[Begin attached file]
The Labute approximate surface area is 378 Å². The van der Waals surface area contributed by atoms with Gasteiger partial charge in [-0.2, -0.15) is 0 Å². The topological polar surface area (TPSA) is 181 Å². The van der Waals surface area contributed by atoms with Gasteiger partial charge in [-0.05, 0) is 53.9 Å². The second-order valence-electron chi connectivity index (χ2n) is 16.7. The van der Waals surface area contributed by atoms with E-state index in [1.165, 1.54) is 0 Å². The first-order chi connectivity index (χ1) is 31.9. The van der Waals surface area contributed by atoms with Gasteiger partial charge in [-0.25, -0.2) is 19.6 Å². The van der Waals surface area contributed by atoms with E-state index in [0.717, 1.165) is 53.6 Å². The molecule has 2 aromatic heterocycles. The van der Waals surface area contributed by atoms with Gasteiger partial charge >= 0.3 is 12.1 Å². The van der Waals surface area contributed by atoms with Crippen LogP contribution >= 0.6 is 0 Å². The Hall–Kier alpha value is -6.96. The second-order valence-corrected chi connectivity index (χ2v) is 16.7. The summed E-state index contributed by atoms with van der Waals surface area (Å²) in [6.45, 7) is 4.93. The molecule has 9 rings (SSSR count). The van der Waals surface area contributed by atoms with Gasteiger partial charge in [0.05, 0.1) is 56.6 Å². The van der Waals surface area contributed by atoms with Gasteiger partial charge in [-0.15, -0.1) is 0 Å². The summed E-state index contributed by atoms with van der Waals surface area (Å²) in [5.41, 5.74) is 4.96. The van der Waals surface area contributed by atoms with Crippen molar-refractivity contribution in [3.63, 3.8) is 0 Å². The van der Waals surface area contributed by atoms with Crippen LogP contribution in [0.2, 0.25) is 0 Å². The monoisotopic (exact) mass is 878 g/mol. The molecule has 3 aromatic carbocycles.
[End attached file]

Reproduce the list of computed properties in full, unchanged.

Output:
The Labute approximate surface area is 378 Å². The van der Waals surface area contributed by atoms with Gasteiger partial charge in [-0.2, -0.15) is 0 Å². The topological polar surface area (TPSA) is 181 Å². The van der Waals surface area contributed by atoms with Gasteiger partial charge in [-0.05, 0) is 53.9 Å². The second-order valence-electron chi connectivity index (χ2n) is 16.7. The van der Waals surface area contributed by atoms with E-state index in [1.165, 1.54) is 0 Å². The first-order chi connectivity index (χ1) is 31.9. The van der Waals surface area contributed by atoms with Gasteiger partial charge in [-0.25, -0.2) is 19.6 Å². The van der Waals surface area contributed by atoms with E-state index in [0.717, 1.165) is 53.6 Å². The molecule has 2 aromatic heterocycles. The van der Waals surface area contributed by atoms with Gasteiger partial charge >= 0.3 is 12.1 Å². The van der Waals surface area contributed by atoms with Crippen LogP contribution >= 0.6 is 0 Å². The Hall–Kier alpha value is -6.96. The second-order valence-corrected chi connectivity index (χ2v) is 16.7. The summed E-state index contributed by atoms with van der Waals surface area (Å²) in [6.45, 7) is 4.93. The molecule has 9 rings (SSSR count). The van der Waals surface area contributed by atoms with Gasteiger partial charge in [0.05, 0.1) is 56.6 Å². The van der Waals surface area contributed by atoms with Gasteiger partial charge in [-0.15, -0.1) is 0 Å². The summed E-state index contributed by atoms with van der Waals surface area (Å²) in [5.41, 5.74) is 4.96. The van der Waals surface area contributed by atoms with Crippen molar-refractivity contribution in [3.63, 3.8) is 0 Å². The van der Waals surface area contributed by atoms with Crippen LogP contribution in [0.2, 0.25) is 0 Å². The monoisotopic (exact) mass is 878 g/mol. The molecule has 3 aromatic carbocycles.